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The next greatest generation

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Paging through notes from several years ago, I came upon a copy of the cover story of a Time magazine article that presented readers with an interesting premise: veterans returning from the wars in Iraq and Afghanistan might prove to be America’s next Greatest Generation.

The article, written by Joe Klein, profiled several vets who’d already made a difference here at home. Central to their thinking was the idea of loyalty.

“We were trained in the military never to leave a fallen comrade in the field,” said one. “But do we bring them home just to leave them alone? That didn’t seem right.” Together with a buddy, he formed an organization to do handicapped access projects for other vets called Purple Heart Homes.

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By extending their concern beyond their own generation, those vets were already making contributions to those who had gone before them, including needy Vietnam-era servicemen, who represent nearly a third of all veterans, and who, at the time they returned home, didn’t get much support from their fellow citizens.


The returning veterans were bringing skills that seem on the wane in American society, qualities we really need now, wrote Klein: “Crisp decision making, rigor, optimism, entrepreneurial creativity, a larger sense of purpose and real patriotism (as opposed to self-righteous flag-waving).”

Klein quotes a professor at Harvard’s Kennedy School of Government, who said two things set veteran students apart from others: their discipline and the fact that they’re very serious about their work.

At a time when an alarming number of citizens seem shrill and simplistic and unable to focus on the larger needs of the country, the core values of the military may be just what we need—the understanding that everyone rises and falls together, that the needs of the society at large trump the desires of the individual.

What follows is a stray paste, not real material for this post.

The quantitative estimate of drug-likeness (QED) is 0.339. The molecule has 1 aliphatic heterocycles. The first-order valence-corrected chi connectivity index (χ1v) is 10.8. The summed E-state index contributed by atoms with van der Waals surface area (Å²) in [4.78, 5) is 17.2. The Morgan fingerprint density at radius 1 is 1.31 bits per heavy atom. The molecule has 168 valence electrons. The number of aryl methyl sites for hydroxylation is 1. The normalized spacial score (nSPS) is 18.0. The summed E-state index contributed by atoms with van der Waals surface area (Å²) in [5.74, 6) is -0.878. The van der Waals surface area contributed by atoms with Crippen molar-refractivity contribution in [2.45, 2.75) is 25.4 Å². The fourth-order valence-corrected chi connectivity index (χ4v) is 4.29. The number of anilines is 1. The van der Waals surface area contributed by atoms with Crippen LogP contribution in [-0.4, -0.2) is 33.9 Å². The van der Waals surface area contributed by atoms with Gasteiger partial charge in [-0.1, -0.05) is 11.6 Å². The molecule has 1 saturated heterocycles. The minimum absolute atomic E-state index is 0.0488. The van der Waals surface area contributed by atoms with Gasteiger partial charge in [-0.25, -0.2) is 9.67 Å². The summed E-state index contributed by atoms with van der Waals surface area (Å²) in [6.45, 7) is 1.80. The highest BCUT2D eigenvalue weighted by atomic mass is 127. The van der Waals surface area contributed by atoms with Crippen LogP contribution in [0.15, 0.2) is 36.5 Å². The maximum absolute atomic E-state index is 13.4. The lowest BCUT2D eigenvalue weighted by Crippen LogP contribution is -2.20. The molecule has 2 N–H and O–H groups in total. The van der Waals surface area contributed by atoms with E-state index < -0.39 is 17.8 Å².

As one of the vets quoted in the article said, “We’re a group that really wants to see America become a better place. We hate the divisive politics of the baby-boom generation. They’re running the country into the ground.”

According to Klein, many returning vets feel closer to one another than they do to either political party, and seem committed to working together regardless of political differences. But as he noted, “there is another, competing and decidedly conservative sense that is common to veterans: that American society has gone soft and is filled with whiners, an entitlement culture lacking a sense of individual accountability.”

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Craig Nagel, Columnist

That vets should feel this way only makes sense, given the nature of the military. As any vet can tell you, you’re trained to focus on service, and to adopt a get-it-done pragmatism. When, back in civilian life, you encounter citizens who stroke their own egos at the expense of the larger good, you feel little sympathy.

As another of the vets quoted in the article said, “The toughest part of leadership is telling people they have to do something that involves pain.”


Given the state we’re currently in, we may well need our returning veterans to help provide the energy and leadership needed to get us back on track, and to help us refocus on the common good. And that will probably involve some pain.

Collections of Craig Nagel’s columns are available at CraigNagelBooks.com.

Opinion by Craig Nagel
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